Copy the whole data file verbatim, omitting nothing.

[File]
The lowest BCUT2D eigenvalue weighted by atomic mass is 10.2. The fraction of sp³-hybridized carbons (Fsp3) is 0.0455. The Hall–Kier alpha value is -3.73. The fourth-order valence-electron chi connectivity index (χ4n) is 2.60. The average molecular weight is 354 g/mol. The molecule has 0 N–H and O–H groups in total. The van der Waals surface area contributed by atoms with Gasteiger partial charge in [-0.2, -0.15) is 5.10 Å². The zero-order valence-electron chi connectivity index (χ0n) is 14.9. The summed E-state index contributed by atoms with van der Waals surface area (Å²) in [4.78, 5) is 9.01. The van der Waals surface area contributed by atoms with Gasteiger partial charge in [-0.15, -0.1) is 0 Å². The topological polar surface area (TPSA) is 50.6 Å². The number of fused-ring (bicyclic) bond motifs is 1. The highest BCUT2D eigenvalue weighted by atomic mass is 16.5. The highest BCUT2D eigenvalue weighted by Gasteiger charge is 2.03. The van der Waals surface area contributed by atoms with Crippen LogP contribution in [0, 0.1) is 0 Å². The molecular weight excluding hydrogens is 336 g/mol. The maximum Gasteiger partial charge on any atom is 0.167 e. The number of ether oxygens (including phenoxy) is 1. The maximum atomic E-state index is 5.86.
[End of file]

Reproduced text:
The lowest BCUT2D eigenvalue weighted by atomic mass is 10.2. The fraction of sp³-hybridized carbons (Fsp3) is 0.0455. The Hall–Kier alpha value is -3.73. The fourth-order valence-electron chi connectivity index (χ4n) is 2.60. The average molecular weight is 354 g/mol. The molecule has 0 N–H and O–H groups in total. The van der Waals surface area contributed by atoms with Gasteiger partial charge in [-0.2, -0.15) is 5.10 Å². The zero-order valence-electron chi connectivity index (χ0n) is 14.9. The summed E-state index contributed by atoms with van der Waals surface area (Å²) in [4.78, 5) is 9.01. The van der Waals surface area contributed by atoms with Gasteiger partial charge in [-0.15, -0.1) is 0 Å². The topological polar surface area (TPSA) is 50.6 Å². The number of fused-ring (bicyclic) bond motifs is 1. The highest BCUT2D eigenvalue weighted by atomic mass is 16.5. The highest BCUT2D eigenvalue weighted by Gasteiger charge is 2.03. The van der Waals surface area contributed by atoms with Crippen LogP contribution in [0, 0.1) is 0 Å². The molecular weight excluding hydrogens is 336 g/mol. The maximum Gasteiger partial charge on any atom is 0.167 e. The number of ether oxygens (including phenoxy) is 1. The maximum atomic E-state index is 5.86.